Hybrid eclipse: A solar eclipse that would otherwise be classified as annular but for a small region along the eclipse's central track that experiences a short total eclipse.

Fred Espenak's Eclipse Home Page

The apparent yearly path of the sun through the sky. Since this apparent motion is actually a reflection of Earth's movement, the ecliptic also marks the plane of Earth's orbit. The moon and planets also roughly follow this path.
Electrophonic sounds
Sound produced through the conversion of radio energy at audible wavelengths by the vibration of objects near the observer, such as hair or eyeglasses. Meteors, lightning and the aurora can produce sound in this way.

Global Electrophonic Fireball Survey
Colin Keay's home page
The date of the year at which the sun's rays illuminate half the Earth, from pole to pole neither the north pole nor the south pole is angled into the sun. This phenomenon occurs on two days of the year, near March 21 and September 23. On these dates, the hours of daylight equal the hours of night (hence the name, meaning " equal night" ). The March equinox is considered the first day of spring in the northern hemisphere the September equinox the first day of fall.
The side of the moon always turned away from Earth.
An extremely bright meteor, usually one brighter than magnitude -4.
A vast collection of billions of stars, gas, and dust held together by the gravity of its members. The galaxy in which the sun resides is called the Milky Way.
U. S. space mission to study Jupiter's atmosphere, moons, and magnetosphere. The Galileo spacecraft arrived at Jupiter in 1995, dropped a probe into the planet's atmosphere, monitored jovian weather and undertook a series of close encounters with the four major moons Io, Europa, Ganymede and Callisto over the next six years, returning a total of over 14,000 images. It will be sent into the jovian atmosphere in 2003.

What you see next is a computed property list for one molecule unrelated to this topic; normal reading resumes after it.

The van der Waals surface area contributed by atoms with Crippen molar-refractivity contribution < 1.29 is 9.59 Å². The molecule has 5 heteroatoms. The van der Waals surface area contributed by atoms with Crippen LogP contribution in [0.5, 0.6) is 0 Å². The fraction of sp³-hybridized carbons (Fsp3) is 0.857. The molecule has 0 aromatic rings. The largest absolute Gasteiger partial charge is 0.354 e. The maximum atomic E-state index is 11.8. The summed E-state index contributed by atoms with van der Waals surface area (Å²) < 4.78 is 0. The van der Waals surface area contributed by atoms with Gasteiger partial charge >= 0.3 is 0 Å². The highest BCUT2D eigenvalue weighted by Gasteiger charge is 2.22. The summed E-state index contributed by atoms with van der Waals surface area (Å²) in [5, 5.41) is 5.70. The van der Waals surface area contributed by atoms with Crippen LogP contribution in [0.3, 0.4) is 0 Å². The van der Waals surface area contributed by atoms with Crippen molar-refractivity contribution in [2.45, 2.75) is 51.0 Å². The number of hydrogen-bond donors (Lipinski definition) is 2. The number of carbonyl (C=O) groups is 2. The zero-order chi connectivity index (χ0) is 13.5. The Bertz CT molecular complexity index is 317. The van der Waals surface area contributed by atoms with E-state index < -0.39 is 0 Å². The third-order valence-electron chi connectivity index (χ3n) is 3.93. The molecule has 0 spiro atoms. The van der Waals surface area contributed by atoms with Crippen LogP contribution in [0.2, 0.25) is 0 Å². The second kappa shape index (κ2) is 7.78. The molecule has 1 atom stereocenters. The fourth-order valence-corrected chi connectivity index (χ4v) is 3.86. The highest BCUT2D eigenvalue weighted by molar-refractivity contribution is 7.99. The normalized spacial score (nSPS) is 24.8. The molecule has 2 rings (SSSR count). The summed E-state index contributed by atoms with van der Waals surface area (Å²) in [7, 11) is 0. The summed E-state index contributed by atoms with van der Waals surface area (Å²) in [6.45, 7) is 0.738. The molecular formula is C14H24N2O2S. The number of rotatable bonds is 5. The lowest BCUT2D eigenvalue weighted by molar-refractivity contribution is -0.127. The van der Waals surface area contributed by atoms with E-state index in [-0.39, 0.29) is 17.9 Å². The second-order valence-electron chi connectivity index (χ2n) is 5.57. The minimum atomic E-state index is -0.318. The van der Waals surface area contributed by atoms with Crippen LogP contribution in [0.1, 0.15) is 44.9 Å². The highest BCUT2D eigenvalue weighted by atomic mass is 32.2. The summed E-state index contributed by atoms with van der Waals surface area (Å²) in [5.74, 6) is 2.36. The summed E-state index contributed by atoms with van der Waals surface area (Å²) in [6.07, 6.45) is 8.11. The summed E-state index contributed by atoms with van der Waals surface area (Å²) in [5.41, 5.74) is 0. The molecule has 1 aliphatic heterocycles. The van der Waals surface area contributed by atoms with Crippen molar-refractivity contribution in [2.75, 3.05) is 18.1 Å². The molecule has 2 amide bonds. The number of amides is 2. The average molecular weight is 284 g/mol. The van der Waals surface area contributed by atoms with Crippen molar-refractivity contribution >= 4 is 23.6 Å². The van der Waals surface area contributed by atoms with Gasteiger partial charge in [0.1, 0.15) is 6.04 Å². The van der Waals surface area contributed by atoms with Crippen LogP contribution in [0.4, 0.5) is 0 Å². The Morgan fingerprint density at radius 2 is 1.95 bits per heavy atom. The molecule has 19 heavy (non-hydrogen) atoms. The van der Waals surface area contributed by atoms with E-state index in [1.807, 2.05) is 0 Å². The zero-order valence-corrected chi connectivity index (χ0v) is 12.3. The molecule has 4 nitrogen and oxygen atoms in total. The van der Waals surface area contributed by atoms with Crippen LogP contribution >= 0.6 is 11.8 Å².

Galileo Project web site
Galileo information at NSSDC
Gas giants
The planets Jupiter, Saturn, Uranus, and Neptune.
Inferior conjunction
See conjunction.
The angular distance north or south from the Earth's equator measured in degrees. The equator is at 0 and the poles are at 90 N and 90 S.
The distance traveled through space by a beam of light in one year. Light travels at 186,282 miles (299,792 kilometers) per second, so a light-year is 5.88 trillion miles (9.50 trillion kilometers), or 63,240 times Earth's distance from the sun.
The angular distance east or west between the meridian of a particular place on Earth and that of Greenwich, England, expressed either in degrees or time.
One of two successful series of Soviet lunar missions. There were twenty-four missions to the moon in the Luna series. (The other series, Zond, had five lunar missions.) The first image of the farside of the moon was taken by the Soviet Luna 3 spacecraft in 1959.

Luna 3 information at NSSDC
Lunar Prospector
U. S. mission to the moon launched on January 6, 1998. Its instruments were designed to provide global maps and data sets of the moon's composition and magnetic and gravity fields from a low polar orbit. The mission lasted eighteen months and ended July 31, 1999 with a controlled crash landing into a crater at the moon's south pole.

Lunar Prospector web site
Lunar Prospector information at NSSDC
A measure of the relative brightness of stars and other celestial objects. The brighter the object the lower its assigned magnitude. This logarithmic scale is based on the ancient practice of noting that the brightest stars in the sky were of " first importance" or " first magnitude," the next brightest being " second magnitude," etc. In 1854 Norman Pogson formalized this scale and defined a difference of 5 magnitudes to be exactly a factor of 100 in brightness. The faintest naked-eye magnitude visible from a dark site is +6.5, Mars at its brightest is -2.9, Venus at its brightest is -4.7 and the full moon is -12.5.